After 'Hunger Games,' U.S. Archer Shoots For Olympic Games

Mar 27, 2012
Originally published on March 28, 2012 10:31 am

This summer, U.S. archer Khatuna Lorig hopes to return to the Olympic Games. But she's already helped put archery into The Hunger Games this spring — by training the film's star, Jennifer Lawrence, to shoot.

In the kill-or-be-killed competition in the film drawn from Suzanne Collins' book, Lawrence's character, Katniss Everdeen, relies on her ability with a bow. And Lorig worked with the actress to ensure she had proper form.

"[Lawrence is] the best ambassador we have, a sort of Kevin Costner," Lorig tells reporter Alex Schmidt, for a story airing on Tuesday's Morning Edition.

"I think she's the one who's gonna make archery more visible. That's what's happening — and I'm very happy," she says.

It seems Lorig will have reasons to stay happy this summer. In addition to The Hunger Games, archery is featured in the upcoming Marvel film The Avengers (May 4) and the animated Brave (June 22), by Disney Pixar.

Lorig reportedly worked with Lawrence for about 10 hours. And she gives the actress high marks. On the Easton Foundations sports website, Lorig says that "after a few lessons, Jennifer was shooting about 100 arrows a day with an Olympic-style recurve. Her technique was great."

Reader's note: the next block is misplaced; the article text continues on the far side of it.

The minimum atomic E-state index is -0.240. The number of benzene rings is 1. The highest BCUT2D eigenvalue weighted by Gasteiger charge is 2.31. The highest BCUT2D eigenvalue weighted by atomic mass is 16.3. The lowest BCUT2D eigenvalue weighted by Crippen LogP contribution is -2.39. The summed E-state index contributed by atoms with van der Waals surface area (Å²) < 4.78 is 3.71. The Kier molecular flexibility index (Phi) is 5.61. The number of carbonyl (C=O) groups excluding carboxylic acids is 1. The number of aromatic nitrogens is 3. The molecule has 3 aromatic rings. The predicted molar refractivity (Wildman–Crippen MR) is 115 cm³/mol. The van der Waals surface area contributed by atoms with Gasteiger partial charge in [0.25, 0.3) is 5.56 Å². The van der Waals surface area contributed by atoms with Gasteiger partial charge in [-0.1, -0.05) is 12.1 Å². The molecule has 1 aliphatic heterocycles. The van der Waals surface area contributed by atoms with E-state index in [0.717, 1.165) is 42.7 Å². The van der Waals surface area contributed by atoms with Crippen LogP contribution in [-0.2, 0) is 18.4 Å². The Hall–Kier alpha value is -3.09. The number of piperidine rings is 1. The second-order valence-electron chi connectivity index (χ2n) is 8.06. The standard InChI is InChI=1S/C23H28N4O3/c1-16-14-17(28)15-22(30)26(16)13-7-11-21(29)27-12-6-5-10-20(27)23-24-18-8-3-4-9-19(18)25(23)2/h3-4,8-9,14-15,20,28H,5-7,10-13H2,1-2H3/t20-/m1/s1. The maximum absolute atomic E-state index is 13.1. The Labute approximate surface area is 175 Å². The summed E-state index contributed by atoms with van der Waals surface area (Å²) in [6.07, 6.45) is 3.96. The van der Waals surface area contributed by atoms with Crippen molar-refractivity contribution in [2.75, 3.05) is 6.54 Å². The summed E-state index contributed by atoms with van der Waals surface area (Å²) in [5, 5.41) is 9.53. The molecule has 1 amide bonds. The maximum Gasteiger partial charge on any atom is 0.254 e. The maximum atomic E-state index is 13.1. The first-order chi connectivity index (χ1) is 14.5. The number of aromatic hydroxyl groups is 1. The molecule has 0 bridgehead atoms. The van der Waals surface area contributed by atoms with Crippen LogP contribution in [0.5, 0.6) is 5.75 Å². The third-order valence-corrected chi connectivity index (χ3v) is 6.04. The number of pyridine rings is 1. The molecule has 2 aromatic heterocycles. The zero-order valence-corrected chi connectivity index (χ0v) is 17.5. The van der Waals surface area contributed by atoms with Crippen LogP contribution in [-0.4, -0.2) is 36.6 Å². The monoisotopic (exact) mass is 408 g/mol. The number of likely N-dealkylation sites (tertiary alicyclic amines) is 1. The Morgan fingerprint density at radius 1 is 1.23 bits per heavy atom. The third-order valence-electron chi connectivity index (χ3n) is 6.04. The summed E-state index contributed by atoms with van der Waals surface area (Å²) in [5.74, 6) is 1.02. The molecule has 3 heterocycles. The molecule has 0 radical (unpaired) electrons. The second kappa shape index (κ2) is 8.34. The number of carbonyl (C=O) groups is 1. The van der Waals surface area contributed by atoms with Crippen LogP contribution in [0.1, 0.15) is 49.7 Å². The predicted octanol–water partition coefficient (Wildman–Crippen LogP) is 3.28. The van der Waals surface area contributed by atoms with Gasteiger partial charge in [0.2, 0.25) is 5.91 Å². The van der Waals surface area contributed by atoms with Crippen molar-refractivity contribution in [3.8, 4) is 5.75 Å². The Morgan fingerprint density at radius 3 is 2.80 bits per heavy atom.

As for perhaps the most impressive shot in the film — in which Lawrence's character shoots an apple out of a roasted pig's mouth at a banquet — Lorig says the shot is one she and other highly trained archers could make.

"Yes, we can shoot the apple," Lorig told Wendy Bounds on the WSJ Digital Network. "We can shoot very small objects, no problem — from probably 80 yards, or even more."

Asked whether Lawrence is good enough to make that kind of shot without the aid of special effects, Lorig says, "She would need more practice, of course. Yes, why not? She could be."

These days, Lorig is focused on her own goal: earning a trip to London for the Summer Games. She competed in her first Olympics nearly 20 years ago, in Barcelona. Back then, she was on the Unified Soviet Team. She went on to represent her native Georgia and then the United States, where she moved in 1996 — first to New Jersey, and then to California.